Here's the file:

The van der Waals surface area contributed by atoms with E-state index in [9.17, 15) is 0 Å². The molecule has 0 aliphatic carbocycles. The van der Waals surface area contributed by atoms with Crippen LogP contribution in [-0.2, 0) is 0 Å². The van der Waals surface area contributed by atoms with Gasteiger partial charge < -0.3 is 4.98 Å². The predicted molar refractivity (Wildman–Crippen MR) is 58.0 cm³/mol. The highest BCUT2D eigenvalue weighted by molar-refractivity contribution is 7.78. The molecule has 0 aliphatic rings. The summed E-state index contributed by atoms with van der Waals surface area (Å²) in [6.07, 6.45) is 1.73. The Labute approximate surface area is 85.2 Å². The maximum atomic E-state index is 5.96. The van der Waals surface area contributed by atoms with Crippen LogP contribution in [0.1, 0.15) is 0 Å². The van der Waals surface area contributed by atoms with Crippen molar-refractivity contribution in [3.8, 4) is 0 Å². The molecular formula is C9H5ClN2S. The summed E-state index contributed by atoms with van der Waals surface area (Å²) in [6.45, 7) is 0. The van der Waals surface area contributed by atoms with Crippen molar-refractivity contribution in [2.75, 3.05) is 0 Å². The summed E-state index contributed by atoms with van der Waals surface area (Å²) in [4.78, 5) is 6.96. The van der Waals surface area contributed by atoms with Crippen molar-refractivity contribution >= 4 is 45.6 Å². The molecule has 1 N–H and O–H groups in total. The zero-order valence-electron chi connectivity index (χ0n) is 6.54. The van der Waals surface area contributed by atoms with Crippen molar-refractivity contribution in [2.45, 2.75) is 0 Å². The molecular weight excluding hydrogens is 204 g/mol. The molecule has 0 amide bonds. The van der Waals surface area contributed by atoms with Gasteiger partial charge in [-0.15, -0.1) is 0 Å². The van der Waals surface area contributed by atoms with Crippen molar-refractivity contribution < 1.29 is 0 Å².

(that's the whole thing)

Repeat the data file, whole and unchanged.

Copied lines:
The van der Waals surface area contributed by atoms with E-state index in [9.17, 15) is 0 Å². The molecule has 0 aliphatic carbocycles. The van der Waals surface area contributed by atoms with Crippen LogP contribution in [-0.2, 0) is 0 Å². The van der Waals surface area contributed by atoms with Gasteiger partial charge < -0.3 is 4.98 Å². The predicted molar refractivity (Wildman–Crippen MR) is 58.0 cm³/mol. The highest BCUT2D eigenvalue weighted by molar-refractivity contribution is 7.78. The molecule has 0 aliphatic rings. The summed E-state index contributed by atoms with van der Waals surface area (Å²) in [6.07, 6.45) is 1.73. The Labute approximate surface area is 85.2 Å². The maximum atomic E-state index is 5.96. The van der Waals surface area contributed by atoms with Crippen LogP contribution in [0.1, 0.15) is 0 Å². The van der Waals surface area contributed by atoms with Crippen molar-refractivity contribution in [3.8, 4) is 0 Å². The molecular formula is C9H5ClN2S. The summed E-state index contributed by atoms with van der Waals surface area (Å²) in [6.45, 7) is 0. The van der Waals surface area contributed by atoms with Crippen molar-refractivity contribution in [2.75, 3.05) is 0 Å². The summed E-state index contributed by atoms with van der Waals surface area (Å²) in [4.78, 5) is 6.96. The van der Waals surface area contributed by atoms with Crippen molar-refractivity contribution >= 4 is 45.6 Å². The molecule has 1 N–H and O–H groups in total. The zero-order valence-electron chi connectivity index (χ0n) is 6.54. The van der Waals surface area contributed by atoms with Crippen molar-refractivity contribution in [2.45, 2.75) is 0 Å². The molecular weight excluding hydrogens is 204 g/mol. The molecule has 0 amide bonds. The van der Waals surface area contributed by atoms with Gasteiger partial charge in [-0.15, -0.1) is 0 Å². The van der Waals surface area contributed by atoms with Crippen molar-refractivity contribution < 1.29 is 0 Å².